09/07/05 Dallas Helps!
We received our first call from the State of Texas, Wednesday
A group totaling 19 people from New Orleans had taken refuge in a
Hampton Inn. We didn't realize it at the time, but not only had
hundreds of thousands of lives from the Gulf Coast
been changed, but here in Dallas tens of thousands
lives would be touched and also changed forever by the
devastation and tragedy brought by Hurricane Katrina.
As mental health caseworkers, we
were to be part of the first responders to
assist the evacuees from New Orleans here in Dallas. We
picked up the people from the hotel and had them at Reunion even before
the Red Cross had set up.
From that point on working through the disaster relief
plan put in place would be best described as ordered
chaos. Nothing terribly went wrong and nothing went really smooth. I
guess that's how it is in such a situation of this magnitude.
Everyone doing their
best to help, yet a little overwhelmed by the shear numbers.
It took two days to get them seen through the medical units outside
Reunion Arena. It was
hard on them sitting outside in the heat waiting to seethe doctors. The crowd at
first was easily handled and then as the day wore on
and the news got out to people staying in hotels, it was obvious
Reunion was not going to be adequate.
The next two days saw the relief operation move
forward, and a true Medical Triage at the
Convention Center was set up and once this was accomplished, the scope
of what the medical/mental health professionals and caseworkers faced
was daunting. It was hard not to be
affected, in some cases impossible,
by our neighbors stories of survival as those Dallas received were from
the Superdome, New Orleans Convention Center and I-10
The one story that still hasn't left me and might never leave
me, was one from a Veteran. He said that when
the levee broke, he was in waist deep water within 15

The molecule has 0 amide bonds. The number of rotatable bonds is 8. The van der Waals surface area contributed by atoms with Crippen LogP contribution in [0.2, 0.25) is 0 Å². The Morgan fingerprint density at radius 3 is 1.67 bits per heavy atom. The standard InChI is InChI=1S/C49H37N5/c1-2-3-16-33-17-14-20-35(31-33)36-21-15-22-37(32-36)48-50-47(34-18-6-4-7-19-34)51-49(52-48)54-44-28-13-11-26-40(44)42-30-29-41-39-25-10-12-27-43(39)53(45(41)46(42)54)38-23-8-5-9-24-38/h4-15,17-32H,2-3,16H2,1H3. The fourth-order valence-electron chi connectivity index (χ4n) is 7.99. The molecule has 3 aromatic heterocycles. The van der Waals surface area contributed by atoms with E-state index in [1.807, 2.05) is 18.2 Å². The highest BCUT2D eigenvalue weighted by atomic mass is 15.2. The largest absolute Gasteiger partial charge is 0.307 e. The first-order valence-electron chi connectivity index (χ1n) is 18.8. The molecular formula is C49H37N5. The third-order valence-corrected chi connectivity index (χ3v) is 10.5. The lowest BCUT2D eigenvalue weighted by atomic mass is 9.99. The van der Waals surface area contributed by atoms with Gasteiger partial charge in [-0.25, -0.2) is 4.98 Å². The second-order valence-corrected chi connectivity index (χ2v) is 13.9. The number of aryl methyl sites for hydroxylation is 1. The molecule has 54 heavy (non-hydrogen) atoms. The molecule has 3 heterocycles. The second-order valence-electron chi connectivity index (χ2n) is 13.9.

minutes. Grabbing his small johnboat, he picked
up his neighbor . For
the next three days and nights, he went around picking
up people from rooftops and taking them to higher ground. He was
haunted by the screams of those who trapped in their attics but
those cries slowly died away by the second night. What
stuck in his mind the most at this moment, was on the
third day when many people had given up hope for any
relief and rescue, with a full boat of people rowing to
higher ground, mothers on their rooftops with their babies would try to
toss them into his already overcrowded boat in hopes of saving them.
On Sunday, I escorted our new neighbors to Friendship West Baptist
Church to attend services. One young man walked out, his anger at God
too much for him to sit still and listen to a sermon of hope.
how long his and the anger of others would last or if it would ever
subside. Many feel
abandoned by both God and Government.
Since September 1, many medical/mental health professionals and
caseworkers have worked 12-14 hours days everyday to stabilize the
situation here in Dallas. There aren't
enough words to describe their acts of compassion,
strength and professionalism during this crisis.
Last night, instead of going home, I checked into a hotel to try to just
get away for a while and have a good cry. The landscape of our America
changed Monday, September 29,
2005 for all of us, for all time.
James K Waghorne - President
Dallas Homeless Neighborhood Association